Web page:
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Columns

  • Publisher's Note: Independent Las Vegas

    Forgive me if I’m being presumptuous, but I just can’t help feeling part of this town’s historical identity, and I’m here to say that Las Vegas is a great place to celebrate the Fourth of July.     

    You want patriotism? We’ve got it in droves. Las Vegas has always provided more than its fair share of fighters of our wars, believers in our causes, and doers for our ideals. We’ve got veterans and peaceniks, each of them standing for what they love about our country, sometimes standing as one and the same.

  • Nuestra Historia - Fiestas!

    Since Las Vegas was founded in 1835, fiestas have been celebrated at the Old Town Plaza, but a Fourth of July celebration did not begin until 1882.

    Before then, grand celebrations were held on the Plaza for traditional Hispanic religious funciones on July 25 and 26, los días de Santiago y Santa Ana (St. James the Greater, patron saint of Spain, and St. Anne, patron saint of mothers and family). These religious feast days have been celebrated by the Hispanic community for centuries, and are still commemorated throughout New Mexico.

  • Orgullo del Norte - Setting the record straight

    Since I began writing Orgullo del Norte, I have received numerous remarks from readers. The vast majority of comments received have been positive.

    However, there are some readers who believe that, politically, I am on the far right and others that think I am on the far left. Some have even come to the assumption that I believe that historically, all whites are racist and have even been asked if I were anti-Spanish.

    Allow me to set the record straight.

  • Publisher's Note: Teenagers: Mixed blessing

    I consider myself an authority on teenagers, even if they consider me an old geezer.
    Believe it or not, I was a teenager myself for several years. Now I’m the father of two teenagers, who have teenage friends who visit my house, eat my food and take away my nights of peaceful slumber.

  • Nuestra Historia - Placitas grew with Las Vegas

    Soon after its founding in 1835, other settlements flourished around Las Vegas, the earliest of these along the Gallinas River south and east of our town.

    These placitas were self-sustaining villages and hamlets, whose early settlers farmed and ranched, many irrigating off the Gallinas River. Most had their own church and cemetery, many of which still exist, and several boasted a general store and, in later years, a post office.  

  • Orgullo del Norte - The Great Depression, traditions and culture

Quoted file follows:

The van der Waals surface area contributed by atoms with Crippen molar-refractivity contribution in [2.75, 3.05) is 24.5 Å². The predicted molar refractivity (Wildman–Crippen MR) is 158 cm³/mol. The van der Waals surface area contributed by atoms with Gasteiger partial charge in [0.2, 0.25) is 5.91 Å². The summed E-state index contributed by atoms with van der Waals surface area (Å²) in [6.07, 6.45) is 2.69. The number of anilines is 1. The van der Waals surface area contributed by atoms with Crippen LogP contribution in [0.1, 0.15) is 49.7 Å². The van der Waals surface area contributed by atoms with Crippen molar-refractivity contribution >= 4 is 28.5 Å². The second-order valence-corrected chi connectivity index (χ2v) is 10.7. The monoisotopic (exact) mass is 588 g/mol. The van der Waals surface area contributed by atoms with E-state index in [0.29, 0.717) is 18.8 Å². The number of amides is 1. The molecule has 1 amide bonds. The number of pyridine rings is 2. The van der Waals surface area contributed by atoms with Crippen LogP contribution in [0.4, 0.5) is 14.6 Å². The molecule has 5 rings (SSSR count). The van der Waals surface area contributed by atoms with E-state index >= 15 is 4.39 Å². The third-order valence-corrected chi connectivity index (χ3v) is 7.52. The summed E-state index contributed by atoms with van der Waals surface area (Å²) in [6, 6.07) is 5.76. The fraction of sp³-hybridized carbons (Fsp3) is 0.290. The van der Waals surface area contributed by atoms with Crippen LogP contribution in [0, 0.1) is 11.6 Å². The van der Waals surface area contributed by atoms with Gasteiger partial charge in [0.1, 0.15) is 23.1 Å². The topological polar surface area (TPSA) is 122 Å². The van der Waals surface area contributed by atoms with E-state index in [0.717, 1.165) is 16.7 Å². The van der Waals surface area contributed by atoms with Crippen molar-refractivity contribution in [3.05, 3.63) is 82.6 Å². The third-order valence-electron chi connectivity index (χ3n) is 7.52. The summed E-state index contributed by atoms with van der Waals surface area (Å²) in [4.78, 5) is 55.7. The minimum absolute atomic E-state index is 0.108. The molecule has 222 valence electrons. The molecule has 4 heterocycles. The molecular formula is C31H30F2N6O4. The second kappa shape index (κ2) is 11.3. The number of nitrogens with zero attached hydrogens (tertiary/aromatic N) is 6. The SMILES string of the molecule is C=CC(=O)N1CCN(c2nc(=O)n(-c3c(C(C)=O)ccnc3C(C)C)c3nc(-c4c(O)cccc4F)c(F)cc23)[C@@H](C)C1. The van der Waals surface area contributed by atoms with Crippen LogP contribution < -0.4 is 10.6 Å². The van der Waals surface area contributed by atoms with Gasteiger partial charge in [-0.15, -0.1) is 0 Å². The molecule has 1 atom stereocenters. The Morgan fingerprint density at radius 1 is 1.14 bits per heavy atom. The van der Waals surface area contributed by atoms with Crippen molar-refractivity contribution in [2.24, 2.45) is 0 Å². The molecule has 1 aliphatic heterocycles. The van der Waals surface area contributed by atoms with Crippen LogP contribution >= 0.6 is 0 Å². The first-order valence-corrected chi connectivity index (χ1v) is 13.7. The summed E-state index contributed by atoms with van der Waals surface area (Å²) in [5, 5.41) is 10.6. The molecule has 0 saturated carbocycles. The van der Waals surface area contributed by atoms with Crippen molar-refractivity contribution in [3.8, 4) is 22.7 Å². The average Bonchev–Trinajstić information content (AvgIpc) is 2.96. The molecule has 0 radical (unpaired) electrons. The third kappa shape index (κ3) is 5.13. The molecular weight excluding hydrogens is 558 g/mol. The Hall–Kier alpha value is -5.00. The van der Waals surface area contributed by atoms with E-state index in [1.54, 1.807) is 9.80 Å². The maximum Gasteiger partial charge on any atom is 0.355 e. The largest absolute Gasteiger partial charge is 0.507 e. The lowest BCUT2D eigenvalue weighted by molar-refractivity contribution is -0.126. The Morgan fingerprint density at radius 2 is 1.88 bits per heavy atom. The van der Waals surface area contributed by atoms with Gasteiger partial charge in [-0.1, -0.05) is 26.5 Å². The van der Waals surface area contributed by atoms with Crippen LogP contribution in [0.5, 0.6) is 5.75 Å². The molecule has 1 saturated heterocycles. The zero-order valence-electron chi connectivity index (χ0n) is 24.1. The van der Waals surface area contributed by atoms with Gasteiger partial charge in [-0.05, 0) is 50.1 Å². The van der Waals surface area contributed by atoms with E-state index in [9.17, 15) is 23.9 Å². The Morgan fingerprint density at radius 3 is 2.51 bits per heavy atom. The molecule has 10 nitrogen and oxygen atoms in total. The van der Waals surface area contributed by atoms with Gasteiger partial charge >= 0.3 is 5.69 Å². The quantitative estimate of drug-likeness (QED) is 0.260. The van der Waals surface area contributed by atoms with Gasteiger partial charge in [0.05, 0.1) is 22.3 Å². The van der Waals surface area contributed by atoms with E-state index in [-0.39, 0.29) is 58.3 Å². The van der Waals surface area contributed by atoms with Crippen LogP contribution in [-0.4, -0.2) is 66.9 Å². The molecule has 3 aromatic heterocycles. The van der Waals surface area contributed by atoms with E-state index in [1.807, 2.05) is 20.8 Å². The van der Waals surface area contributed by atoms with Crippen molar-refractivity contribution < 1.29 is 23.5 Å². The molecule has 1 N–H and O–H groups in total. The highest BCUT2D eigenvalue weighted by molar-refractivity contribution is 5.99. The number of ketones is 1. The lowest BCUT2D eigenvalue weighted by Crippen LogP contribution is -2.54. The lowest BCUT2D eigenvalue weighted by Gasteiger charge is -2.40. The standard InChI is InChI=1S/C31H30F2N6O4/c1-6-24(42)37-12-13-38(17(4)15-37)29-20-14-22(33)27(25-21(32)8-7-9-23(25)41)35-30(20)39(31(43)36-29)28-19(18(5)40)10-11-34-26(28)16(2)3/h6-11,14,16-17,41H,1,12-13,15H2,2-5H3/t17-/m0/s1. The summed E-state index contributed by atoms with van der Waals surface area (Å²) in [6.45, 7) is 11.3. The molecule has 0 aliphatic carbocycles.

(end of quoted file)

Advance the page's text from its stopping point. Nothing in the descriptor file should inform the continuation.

“Tradition means giving votes to the most obscure of all classes, our ancestors. It is the democracy of the dead. Tradition refuses to submit to that arrogant oligarchy who merely happen to be walking around.”
    — G. K. Chesterton

    The stock market crashed on Oct. 29, 1929. This day became known as Black Tuesday. Wall Street executives and bankers were jumping to their deaths as the masses were being stripped of their savings.

  • Work of Art: Lawn belched, gave thanks

    Going to the plant south of town, on my first trip for a water haul, I counted 18 vehicles, going for or having gotten, a load of effluent water.

    My grandson and namesake, thrilled over his brand-new learner’s permit, took the wheel, while my wife, Bonnie, and I went along for the ride. Arthur’s father recently purchased a 275-gallon container, which surprisingly took only about a minute to fill. We saw pickups the size of ours, some with trailers, as well as huge tankers.

  • Publisher's Note: Festivals, fairs and parades

    It seems as if every town in the good ol’ U.S.A. has some sort of festival. I’ve been to a number of them.

    In Conway, Ark., where I lived and worked for several years, there was Toad Suck Daze, named after a rural area on the banks of the Arkansas River where, legend has it, people would go to suck on bottles of booze “until they swelled up like toads.” The festival has nothing to do with Toad Suck — the closest it comes to the name itself are the toad races — but the name itself has drawn national attention to the festival.

  • Nuestra Historia - The Jesuit College — Part II

    Instruction at the Jesuit College was offered concurrently in both Spanish and English, perhaps making the school one of the first in the country to establish a bilingual curriculum.  

  • Orgullo del Norte -Statehood and the Spanish-American War

    “A patriot must always be ready to defend his country against his government.”
    — Edward Abbey

    When the American Revolution took place, a large group of people declared war on their home country, their own government, and their fellow countrymen. All those who took up arms against Britain were not called traitors or rebels; they were called “patriots.” This act set the historical bar for what it means to be a patriot.